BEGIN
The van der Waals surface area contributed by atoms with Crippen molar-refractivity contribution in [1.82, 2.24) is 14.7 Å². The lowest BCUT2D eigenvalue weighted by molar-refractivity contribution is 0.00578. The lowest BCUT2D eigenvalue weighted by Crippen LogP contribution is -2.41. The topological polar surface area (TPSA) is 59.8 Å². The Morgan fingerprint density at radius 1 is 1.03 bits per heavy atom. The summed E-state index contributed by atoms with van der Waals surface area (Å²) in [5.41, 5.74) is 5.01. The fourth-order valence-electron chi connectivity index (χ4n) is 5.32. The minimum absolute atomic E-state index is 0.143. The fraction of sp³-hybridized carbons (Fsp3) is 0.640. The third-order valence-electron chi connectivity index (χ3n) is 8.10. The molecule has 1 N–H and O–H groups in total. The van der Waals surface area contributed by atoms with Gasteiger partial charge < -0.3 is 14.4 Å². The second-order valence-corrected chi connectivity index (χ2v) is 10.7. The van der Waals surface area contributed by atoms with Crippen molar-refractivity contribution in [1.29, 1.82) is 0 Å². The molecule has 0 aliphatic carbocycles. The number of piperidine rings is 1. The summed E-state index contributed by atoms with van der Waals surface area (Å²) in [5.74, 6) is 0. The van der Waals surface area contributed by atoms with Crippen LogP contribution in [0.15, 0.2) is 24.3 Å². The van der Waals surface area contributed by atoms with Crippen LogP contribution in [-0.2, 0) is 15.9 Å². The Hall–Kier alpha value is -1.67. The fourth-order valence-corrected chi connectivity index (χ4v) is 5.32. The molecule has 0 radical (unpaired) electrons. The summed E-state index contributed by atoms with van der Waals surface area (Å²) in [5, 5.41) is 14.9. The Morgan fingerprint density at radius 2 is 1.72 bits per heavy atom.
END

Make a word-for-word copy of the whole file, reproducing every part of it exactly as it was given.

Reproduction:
The van der Waals surface area contributed by atoms with Crippen molar-refractivity contribution in [1.82, 2.24) is 14.7 Å². The lowest BCUT2D eigenvalue weighted by molar-refractivity contribution is 0.00578. The lowest BCUT2D eigenvalue weighted by Crippen LogP contribution is -2.41. The topological polar surface area (TPSA) is 59.8 Å². The Morgan fingerprint density at radius 1 is 1.03 bits per heavy atom. The summed E-state index contributed by atoms with van der Waals surface area (Å²) in [5.41, 5.74) is 5.01. The fourth-order valence-electron chi connectivity index (χ4n) is 5.32. The minimum absolute atomic E-state index is 0.143. The fraction of sp³-hybridized carbons (Fsp3) is 0.640. The third-order valence-electron chi connectivity index (χ3n) is 8.10. The molecule has 1 N–H and O–H groups in total. The van der Waals surface area contributed by atoms with Gasteiger partial charge < -0.3 is 14.4 Å². The second-order valence-corrected chi connectivity index (χ2v) is 10.7. The van der Waals surface area contributed by atoms with Crippen molar-refractivity contribution in [1.29, 1.82) is 0 Å². The molecule has 0 aliphatic carbocycles. The number of piperidine rings is 1. The summed E-state index contributed by atoms with van der Waals surface area (Å²) in [5.74, 6) is 0. The van der Waals surface area contributed by atoms with Crippen LogP contribution in [0.15, 0.2) is 24.3 Å². The van der Waals surface area contributed by atoms with Crippen LogP contribution in [-0.2, 0) is 15.9 Å². The Hall–Kier alpha value is -1.67. The fourth-order valence-corrected chi connectivity index (χ4v) is 5.32. The molecule has 0 radical (unpaired) electrons. The summed E-state index contributed by atoms with van der Waals surface area (Å²) in [5, 5.41) is 14.9. The Morgan fingerprint density at radius 2 is 1.72 bits per heavy atom.